During his tenure as President of the Mongolian Judo Federation, Mongolia’s very first Olympic Gold Medal was earned by judoka N.Tuvshinbayar in 2008
Battulga has initiated and was involved in various economic and social development projects, such as the Genghis Khan Equestrian Statue Complex, Sunny Bridge (Нарны гүүр), Mt. Bogd Road, Coal liquification plant, Sainshand Industrial Park, Altanbulag port, connecting all provincial capitals with the capital via paved roads, etc.
Main points from the speech by the President
I would like to thank the Business Council of Mongolia for hosting this event, my first with the international community of investors and business leaders.
BCM and other non-profit organizations have a big role to play in voicing their interests to the state.
It has been 34 days since my inauguration as president and this is the first event with the business community.
I believe you all have your own ideas for improving the legal and investment environment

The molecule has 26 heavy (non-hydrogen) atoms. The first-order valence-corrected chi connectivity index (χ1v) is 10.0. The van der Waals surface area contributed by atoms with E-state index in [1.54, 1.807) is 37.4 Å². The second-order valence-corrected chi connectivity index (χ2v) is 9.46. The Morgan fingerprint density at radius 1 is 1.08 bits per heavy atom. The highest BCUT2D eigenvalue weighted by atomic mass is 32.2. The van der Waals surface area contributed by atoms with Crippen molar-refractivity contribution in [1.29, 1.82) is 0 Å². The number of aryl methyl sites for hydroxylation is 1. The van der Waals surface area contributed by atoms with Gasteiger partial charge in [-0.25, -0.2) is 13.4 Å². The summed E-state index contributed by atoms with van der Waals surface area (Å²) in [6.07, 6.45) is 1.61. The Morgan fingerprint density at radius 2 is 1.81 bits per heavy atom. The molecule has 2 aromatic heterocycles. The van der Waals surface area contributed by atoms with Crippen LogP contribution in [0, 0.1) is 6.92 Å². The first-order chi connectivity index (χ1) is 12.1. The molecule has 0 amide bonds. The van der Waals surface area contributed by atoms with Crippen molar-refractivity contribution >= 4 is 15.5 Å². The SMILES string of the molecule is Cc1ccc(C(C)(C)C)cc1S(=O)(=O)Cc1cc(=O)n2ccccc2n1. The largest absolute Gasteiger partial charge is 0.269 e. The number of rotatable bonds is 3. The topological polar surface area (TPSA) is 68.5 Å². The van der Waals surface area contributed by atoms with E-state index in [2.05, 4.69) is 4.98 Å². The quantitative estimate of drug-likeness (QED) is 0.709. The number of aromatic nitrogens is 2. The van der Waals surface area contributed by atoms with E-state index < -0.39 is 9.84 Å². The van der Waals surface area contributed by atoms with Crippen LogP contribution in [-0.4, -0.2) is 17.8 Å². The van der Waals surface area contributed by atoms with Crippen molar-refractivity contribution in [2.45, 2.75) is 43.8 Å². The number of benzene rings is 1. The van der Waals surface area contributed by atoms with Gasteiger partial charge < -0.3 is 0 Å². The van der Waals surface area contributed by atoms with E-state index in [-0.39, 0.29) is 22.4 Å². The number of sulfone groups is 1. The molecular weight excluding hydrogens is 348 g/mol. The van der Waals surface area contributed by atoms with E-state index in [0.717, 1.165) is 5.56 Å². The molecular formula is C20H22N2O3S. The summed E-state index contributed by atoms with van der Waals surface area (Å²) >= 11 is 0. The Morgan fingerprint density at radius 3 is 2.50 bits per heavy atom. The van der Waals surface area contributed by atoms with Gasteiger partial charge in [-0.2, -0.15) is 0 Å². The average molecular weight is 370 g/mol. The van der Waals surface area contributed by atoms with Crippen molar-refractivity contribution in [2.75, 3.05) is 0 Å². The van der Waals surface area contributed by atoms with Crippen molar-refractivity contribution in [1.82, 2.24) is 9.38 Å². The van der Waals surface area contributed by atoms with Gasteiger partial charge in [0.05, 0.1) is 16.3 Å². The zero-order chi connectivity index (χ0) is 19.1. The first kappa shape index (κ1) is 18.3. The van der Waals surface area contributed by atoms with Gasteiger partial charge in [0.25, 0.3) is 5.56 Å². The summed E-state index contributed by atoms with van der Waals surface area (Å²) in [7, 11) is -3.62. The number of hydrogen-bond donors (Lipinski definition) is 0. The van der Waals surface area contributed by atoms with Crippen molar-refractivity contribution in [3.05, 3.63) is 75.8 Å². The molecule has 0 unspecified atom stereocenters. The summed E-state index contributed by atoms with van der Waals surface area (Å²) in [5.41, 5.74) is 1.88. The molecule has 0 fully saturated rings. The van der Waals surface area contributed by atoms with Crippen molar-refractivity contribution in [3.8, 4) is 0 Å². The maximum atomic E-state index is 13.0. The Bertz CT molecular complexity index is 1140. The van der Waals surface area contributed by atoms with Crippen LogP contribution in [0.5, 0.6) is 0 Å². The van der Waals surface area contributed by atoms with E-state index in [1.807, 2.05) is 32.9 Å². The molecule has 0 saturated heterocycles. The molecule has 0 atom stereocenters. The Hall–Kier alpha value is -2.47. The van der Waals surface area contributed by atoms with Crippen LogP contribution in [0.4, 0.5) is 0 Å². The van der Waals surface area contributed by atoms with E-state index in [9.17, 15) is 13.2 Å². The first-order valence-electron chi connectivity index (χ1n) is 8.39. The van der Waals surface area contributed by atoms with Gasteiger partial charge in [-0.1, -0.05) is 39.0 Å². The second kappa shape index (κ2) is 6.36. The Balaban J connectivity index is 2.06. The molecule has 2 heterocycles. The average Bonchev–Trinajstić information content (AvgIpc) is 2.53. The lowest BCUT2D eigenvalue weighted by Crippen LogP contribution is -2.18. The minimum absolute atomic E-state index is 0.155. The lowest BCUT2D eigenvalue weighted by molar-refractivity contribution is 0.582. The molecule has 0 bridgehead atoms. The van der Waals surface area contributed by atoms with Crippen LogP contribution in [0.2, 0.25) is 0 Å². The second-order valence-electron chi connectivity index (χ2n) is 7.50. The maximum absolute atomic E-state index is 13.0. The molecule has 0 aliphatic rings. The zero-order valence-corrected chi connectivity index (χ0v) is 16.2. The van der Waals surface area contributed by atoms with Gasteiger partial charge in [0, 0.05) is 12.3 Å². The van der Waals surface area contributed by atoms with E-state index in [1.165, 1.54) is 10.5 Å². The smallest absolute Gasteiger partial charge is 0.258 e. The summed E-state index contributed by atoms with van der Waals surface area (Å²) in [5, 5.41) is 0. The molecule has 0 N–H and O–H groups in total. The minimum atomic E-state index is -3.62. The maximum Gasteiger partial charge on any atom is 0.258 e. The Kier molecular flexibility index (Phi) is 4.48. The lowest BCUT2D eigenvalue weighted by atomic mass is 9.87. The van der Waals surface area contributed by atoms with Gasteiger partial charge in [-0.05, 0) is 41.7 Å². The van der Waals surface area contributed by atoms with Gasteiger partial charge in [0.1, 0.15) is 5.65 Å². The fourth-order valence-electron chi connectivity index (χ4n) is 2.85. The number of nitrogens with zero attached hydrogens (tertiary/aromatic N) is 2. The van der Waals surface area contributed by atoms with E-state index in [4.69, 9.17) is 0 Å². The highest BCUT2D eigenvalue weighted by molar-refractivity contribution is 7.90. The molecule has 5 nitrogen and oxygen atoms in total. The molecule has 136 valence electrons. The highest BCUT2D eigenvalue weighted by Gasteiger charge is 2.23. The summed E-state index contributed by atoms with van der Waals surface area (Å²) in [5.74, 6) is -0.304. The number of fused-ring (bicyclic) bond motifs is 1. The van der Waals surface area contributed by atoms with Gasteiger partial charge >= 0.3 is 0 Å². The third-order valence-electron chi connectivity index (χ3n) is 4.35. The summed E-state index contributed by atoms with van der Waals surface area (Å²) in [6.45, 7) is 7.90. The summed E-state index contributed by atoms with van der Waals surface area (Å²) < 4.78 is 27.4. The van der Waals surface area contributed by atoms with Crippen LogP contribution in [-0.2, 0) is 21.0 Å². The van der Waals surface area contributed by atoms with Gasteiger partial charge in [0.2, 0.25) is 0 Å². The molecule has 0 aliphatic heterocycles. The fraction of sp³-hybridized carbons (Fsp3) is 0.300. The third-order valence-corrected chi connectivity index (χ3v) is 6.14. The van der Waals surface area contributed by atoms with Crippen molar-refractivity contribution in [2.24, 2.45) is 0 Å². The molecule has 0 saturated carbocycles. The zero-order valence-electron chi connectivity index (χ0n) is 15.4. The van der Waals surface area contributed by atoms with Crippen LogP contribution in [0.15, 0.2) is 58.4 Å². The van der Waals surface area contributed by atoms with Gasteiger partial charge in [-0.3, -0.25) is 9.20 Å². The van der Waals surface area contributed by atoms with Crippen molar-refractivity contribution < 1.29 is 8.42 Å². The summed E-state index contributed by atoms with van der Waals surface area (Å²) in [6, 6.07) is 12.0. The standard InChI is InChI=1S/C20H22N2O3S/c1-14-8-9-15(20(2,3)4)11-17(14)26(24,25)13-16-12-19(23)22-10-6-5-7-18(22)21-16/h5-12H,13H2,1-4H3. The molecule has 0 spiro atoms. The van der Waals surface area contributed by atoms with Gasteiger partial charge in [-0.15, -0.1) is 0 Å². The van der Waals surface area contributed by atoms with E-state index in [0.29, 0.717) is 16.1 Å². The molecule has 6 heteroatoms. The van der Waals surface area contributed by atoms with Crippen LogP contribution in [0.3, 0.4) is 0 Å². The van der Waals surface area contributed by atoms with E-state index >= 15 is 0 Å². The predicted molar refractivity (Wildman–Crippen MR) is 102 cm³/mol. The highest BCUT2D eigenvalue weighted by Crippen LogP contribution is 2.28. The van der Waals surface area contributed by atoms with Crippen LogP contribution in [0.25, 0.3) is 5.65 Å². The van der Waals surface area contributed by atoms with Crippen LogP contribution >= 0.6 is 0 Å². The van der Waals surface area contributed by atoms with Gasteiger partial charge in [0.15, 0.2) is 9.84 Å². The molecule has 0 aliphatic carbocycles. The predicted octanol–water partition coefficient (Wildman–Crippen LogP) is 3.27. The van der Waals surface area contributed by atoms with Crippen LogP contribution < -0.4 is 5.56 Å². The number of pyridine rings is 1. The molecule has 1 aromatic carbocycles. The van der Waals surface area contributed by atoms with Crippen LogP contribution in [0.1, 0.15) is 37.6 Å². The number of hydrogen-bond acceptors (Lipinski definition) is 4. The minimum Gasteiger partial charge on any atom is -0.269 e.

The recent election highlighted the wishes of the business community for greater stability and opportunities
On foreign policy
In terms of foreign policy, there are many ideas being talked about, but it is important to ensure a unified foreign policy.
I want to underline that there is a single, unified foreign policy – not contradictory policies of one ministry, the president, or other political entities.
As the President, I will maintain the same foreign policy as the government.
The business environment should be expanded, and I will work in collaboration with the government on this
Since the democratic revolution, I have worked as a sole proprietor up to major industrial companies – I am of one mindset with entrepreneurs
I was an MP three times, and worked in the Cabinet in two of those terms
Minister of Road and Transportation for four years from 2008-2012, during which the blueprints for roads connecting 21 provincial centers was developed with support from the ADB.
There is currently blueprint for a 1,100 km road connecting Zamiin-Uud and Altanbulag, which can be a major transit transport corridor to connect China and Russia. This will facilitate trade. I mention this because it is important for businessmen to know that such projects are ready to be implemented.